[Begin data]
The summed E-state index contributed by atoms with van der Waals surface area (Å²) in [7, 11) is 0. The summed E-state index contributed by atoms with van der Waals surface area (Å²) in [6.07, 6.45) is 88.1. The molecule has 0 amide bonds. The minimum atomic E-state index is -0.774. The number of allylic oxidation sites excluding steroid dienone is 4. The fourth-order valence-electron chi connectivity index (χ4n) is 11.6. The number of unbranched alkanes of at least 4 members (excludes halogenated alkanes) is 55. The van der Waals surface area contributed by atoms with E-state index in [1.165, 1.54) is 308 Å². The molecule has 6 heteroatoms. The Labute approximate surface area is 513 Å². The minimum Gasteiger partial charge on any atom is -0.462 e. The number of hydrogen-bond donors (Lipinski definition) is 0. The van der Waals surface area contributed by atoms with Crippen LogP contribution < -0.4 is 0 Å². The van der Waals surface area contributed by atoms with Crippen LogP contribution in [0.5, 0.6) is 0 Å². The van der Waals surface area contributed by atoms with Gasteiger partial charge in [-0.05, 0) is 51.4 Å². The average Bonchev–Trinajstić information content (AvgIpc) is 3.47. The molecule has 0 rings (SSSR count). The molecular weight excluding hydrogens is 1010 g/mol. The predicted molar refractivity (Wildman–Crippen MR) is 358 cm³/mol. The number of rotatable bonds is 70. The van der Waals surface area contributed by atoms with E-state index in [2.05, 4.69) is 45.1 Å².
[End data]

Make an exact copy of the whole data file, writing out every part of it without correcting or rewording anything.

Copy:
The summed E-state index contributed by atoms with van der Waals surface area (Å²) in [7, 11) is 0. The summed E-state index contributed by atoms with van der Waals surface area (Å²) in [6.07, 6.45) is 88.1. The molecule has 0 amide bonds. The minimum atomic E-state index is -0.774. The number of allylic oxidation sites excluding steroid dienone is 4. The fourth-order valence-electron chi connectivity index (χ4n) is 11.6. The number of unbranched alkanes of at least 4 members (excludes halogenated alkanes) is 55. The van der Waals surface area contributed by atoms with E-state index in [1.165, 1.54) is 308 Å². The molecule has 6 heteroatoms. The Labute approximate surface area is 513 Å². The minimum Gasteiger partial charge on any atom is -0.462 e. The number of hydrogen-bond donors (Lipinski definition) is 0. The van der Waals surface area contributed by atoms with Crippen LogP contribution < -0.4 is 0 Å². The van der Waals surface area contributed by atoms with Crippen LogP contribution in [0.5, 0.6) is 0 Å². The van der Waals surface area contributed by atoms with Gasteiger partial charge in [-0.05, 0) is 51.4 Å². The average Bonchev–Trinajstić information content (AvgIpc) is 3.47. The molecule has 0 rings (SSSR count). The molecular weight excluding hydrogens is 1010 g/mol. The predicted molar refractivity (Wildman–Crippen MR) is 358 cm³/mol. The number of rotatable bonds is 70. The van der Waals surface area contributed by atoms with E-state index in [2.05, 4.69) is 45.1 Å².